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INTERESTING that Zinzi’s husband Andre Naffis-Sahely cited (in a tweet) December 3rd as the time he became interested in the allegations about his then-editor, Donald Futers. Rumors swirling everyplace.

IF Dara Levy put Zinzi in touch with Monica Byrne, which seems likely, adding volatile Monica to the Andre-Zinzi combine took their own Volatility Index off the charts.

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Again, a conjunction of forces. The opportunity to receive massive publicity, which they’d had a taste of, at the same time outing misogynist miscreants. Doing good and helping career at the same time– the best of everything.

This explains the near-hysteria all three have maintained right up to the present time.

Think I’m joking? Here’s Andre Naffis-Sahely going after a journalist after both stories broke:

Or this tweet:

On May 4th he sent a series of tweets to Boston Review and its editors encouraging them to fire Junot Diaz. Such as this one:

MORE REVEALING are a series of tweets sent out by Naffis-Sahely and Clemmons at two UK poets who’d apparently discussed the rumors about Donald Futers, but wished to remain uninvolved and anonymous. Here’s a quote from one of them to Naffis-Sahely:

This isn’t public knowledge. Any action I took was in support of Amy and conducted deliberately in private so as to let her dictate what becomes public knowledge. I’d appreciate it if you remove me from this list.

And a follow-up from the same person:

There have been lots of private conversations on the phone, via email as we both know. But it has always been understood the survivor did not want to go public. Your own statement didn’t name names.

Was Amy K. Blakemore pressured, by Naffis-Sahely, into coming forward with her accusation against Donald Futers? Sure seems that way.

One can understand Andre and Zinzi’s viewpoint. They’d put themselves out there in accusing two important literary personages, Diaz and Futers. Now that they had, others they’d been counting on– rightly or wrongly– to join in had seemingly backed-out. It’s like walking into a fight with a tough gang and discovering most of your buddies have fled. Not a pleasant feeling.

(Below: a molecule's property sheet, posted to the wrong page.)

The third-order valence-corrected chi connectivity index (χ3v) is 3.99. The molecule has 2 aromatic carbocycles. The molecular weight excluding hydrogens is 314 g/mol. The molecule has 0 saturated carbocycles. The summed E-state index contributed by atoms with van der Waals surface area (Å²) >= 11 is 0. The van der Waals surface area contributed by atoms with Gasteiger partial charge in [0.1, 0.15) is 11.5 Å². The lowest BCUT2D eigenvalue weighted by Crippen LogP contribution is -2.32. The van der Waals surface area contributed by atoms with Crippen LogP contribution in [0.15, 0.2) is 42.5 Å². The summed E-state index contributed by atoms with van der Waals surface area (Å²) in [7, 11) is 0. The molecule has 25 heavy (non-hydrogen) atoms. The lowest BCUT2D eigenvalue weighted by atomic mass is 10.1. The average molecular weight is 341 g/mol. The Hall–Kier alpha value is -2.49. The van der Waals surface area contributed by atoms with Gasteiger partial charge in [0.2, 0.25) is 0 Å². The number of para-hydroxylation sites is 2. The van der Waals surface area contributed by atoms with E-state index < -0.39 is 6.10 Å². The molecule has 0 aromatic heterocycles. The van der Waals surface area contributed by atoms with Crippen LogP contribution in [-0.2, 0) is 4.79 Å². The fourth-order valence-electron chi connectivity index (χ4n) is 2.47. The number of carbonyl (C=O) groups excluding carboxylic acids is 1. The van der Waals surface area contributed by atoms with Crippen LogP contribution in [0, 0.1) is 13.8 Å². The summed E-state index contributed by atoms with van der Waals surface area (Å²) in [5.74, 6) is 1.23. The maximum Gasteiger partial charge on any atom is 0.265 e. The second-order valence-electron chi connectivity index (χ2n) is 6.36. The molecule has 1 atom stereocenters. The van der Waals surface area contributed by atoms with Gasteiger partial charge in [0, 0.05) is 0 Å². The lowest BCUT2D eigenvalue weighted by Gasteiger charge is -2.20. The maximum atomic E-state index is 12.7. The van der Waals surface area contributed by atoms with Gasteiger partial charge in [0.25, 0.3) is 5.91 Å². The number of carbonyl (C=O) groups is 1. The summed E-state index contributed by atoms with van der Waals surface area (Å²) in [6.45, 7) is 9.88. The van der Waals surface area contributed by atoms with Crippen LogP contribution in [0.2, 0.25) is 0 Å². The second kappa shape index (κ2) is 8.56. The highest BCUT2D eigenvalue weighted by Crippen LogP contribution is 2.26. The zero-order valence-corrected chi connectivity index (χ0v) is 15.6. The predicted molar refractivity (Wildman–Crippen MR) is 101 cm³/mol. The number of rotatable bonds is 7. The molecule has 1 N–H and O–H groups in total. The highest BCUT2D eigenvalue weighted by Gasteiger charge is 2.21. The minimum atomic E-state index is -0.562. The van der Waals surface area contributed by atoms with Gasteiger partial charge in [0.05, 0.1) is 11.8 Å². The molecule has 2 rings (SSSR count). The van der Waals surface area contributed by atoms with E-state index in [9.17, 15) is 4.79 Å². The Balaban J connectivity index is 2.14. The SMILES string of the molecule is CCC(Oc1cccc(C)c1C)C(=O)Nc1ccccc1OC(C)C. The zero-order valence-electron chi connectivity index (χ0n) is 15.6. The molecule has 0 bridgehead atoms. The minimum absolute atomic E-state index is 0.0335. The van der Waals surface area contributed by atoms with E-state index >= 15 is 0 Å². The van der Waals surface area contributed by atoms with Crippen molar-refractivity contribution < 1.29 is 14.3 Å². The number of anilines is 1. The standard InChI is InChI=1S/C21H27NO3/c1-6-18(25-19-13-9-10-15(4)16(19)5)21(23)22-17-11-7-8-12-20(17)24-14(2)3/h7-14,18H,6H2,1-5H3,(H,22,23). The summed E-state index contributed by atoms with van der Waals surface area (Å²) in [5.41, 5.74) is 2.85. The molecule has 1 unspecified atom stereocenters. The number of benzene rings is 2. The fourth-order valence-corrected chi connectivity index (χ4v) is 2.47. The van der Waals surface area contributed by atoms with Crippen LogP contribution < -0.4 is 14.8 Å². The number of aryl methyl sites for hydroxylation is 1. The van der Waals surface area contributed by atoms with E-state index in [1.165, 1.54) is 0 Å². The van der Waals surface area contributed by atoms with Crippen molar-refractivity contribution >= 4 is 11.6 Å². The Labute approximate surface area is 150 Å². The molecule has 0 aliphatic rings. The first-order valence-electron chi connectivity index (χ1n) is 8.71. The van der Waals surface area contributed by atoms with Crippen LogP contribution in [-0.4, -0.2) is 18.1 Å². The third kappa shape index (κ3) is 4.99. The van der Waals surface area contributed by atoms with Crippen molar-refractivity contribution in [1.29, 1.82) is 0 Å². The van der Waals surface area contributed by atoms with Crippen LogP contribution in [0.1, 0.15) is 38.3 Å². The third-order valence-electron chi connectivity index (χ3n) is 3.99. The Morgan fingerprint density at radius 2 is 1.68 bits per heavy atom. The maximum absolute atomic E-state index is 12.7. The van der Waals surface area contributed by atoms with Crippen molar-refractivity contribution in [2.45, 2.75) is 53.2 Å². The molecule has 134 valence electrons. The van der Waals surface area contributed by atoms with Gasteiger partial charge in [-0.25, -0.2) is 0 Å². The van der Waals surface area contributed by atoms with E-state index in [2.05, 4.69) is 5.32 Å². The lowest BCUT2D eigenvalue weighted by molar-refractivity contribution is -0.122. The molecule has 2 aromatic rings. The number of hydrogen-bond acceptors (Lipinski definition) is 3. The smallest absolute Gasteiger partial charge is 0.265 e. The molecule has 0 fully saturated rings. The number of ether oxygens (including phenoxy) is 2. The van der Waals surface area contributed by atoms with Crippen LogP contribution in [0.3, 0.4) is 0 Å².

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AS RECENTLY as June 28th, Zinzi Clemmons was attempting to bully the other anonymous poet:

You call yourself a feminist but you are nothing but an opportunist protecting a monster (Donald Futers) in hopes that he’ll help your career. Would you like me to share those emails you sent to ?

On May 6th, Zinzi had tweeted the following to the same poet, in response to the person’s book being released:

Yeah, it’s too bad you had to trample all over other women in order to get it published. I know everything.

To what does this refer? Regardless, it’s literary infighting at its dirtiest. (And you thought the book world was all sweetness and light?)

On July 19th, Amy Blakemore herself felt forced to tweet out this statement:

also i have no fucking time for anyone creating drama ostensibly at my behest. you do not have my blessing. you are un-blessed. i have nothing but respect & admiration for

–then Blakemore proceeds to name the second of the two anonymous poets, the bullied one, along with another, better-known poet who apparently is being dragged against his will– by Andre and Zinzi?– into the controversy as well.

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I’ll have a follow-up to this post by early next week, possibly sooner, attempting to tie together the threads of the two controversies and give a bigger overall picture. (Before that, we’ll have a post about more New Pop Lit happenings.) Click on the upper right hand corner drop down to follow this News site– that way you won’t miss a thing.

-Karl Wenclas for New Pop Lit NEWS

Questions and More Questions

QUESTIONS ABOUT THE ZINZI CLEMMONS ACCUSATIONS

Question-mark

THE MATTER discussed in our previous post, about A.K. Blakemore’s May accusation against Penguin UK editor Donald Futers, only raises more questions.

WHO wrote the first statement Andre Naffis-Sahely tweeted out?